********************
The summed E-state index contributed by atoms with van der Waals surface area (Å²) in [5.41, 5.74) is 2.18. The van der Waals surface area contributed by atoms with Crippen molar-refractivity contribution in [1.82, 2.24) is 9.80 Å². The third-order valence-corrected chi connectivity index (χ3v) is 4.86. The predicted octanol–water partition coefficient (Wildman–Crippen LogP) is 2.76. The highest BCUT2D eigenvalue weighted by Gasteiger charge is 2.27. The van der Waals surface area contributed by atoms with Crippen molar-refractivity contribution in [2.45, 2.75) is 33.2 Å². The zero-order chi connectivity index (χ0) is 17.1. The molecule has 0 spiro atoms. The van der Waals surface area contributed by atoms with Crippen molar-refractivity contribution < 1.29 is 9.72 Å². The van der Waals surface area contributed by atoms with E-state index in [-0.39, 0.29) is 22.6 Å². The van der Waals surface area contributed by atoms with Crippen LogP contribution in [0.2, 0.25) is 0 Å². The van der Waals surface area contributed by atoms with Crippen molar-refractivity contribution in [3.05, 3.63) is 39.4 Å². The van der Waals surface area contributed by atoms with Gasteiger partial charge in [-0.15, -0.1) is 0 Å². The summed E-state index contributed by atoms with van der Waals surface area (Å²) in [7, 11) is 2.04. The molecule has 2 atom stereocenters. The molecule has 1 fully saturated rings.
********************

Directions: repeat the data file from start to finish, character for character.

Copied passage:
The summed E-state index contributed by atoms with van der Waals surface area (Å²) in [5.41, 5.74) is 2.18. The van der Waals surface area contributed by atoms with Crippen molar-refractivity contribution in [1.82, 2.24) is 9.80 Å². The third-order valence-corrected chi connectivity index (χ3v) is 4.86. The predicted octanol–water partition coefficient (Wildman–Crippen LogP) is 2.76. The highest BCUT2D eigenvalue weighted by Gasteiger charge is 2.27. The van der Waals surface area contributed by atoms with Crippen molar-refractivity contribution in [2.45, 2.75) is 33.2 Å². The zero-order chi connectivity index (χ0) is 17.1. The molecule has 0 spiro atoms. The van der Waals surface area contributed by atoms with Crippen molar-refractivity contribution < 1.29 is 9.72 Å². The van der Waals surface area contributed by atoms with E-state index in [-0.39, 0.29) is 22.6 Å². The van der Waals surface area contributed by atoms with Crippen LogP contribution in [0.2, 0.25) is 0 Å². The van der Waals surface area contributed by atoms with Crippen molar-refractivity contribution in [3.05, 3.63) is 39.4 Å². The van der Waals surface area contributed by atoms with Gasteiger partial charge in [-0.15, -0.1) is 0 Å². The summed E-state index contributed by atoms with van der Waals surface area (Å²) in [7, 11) is 2.04. The molecule has 2 atom stereocenters. The molecule has 1 fully saturated rings.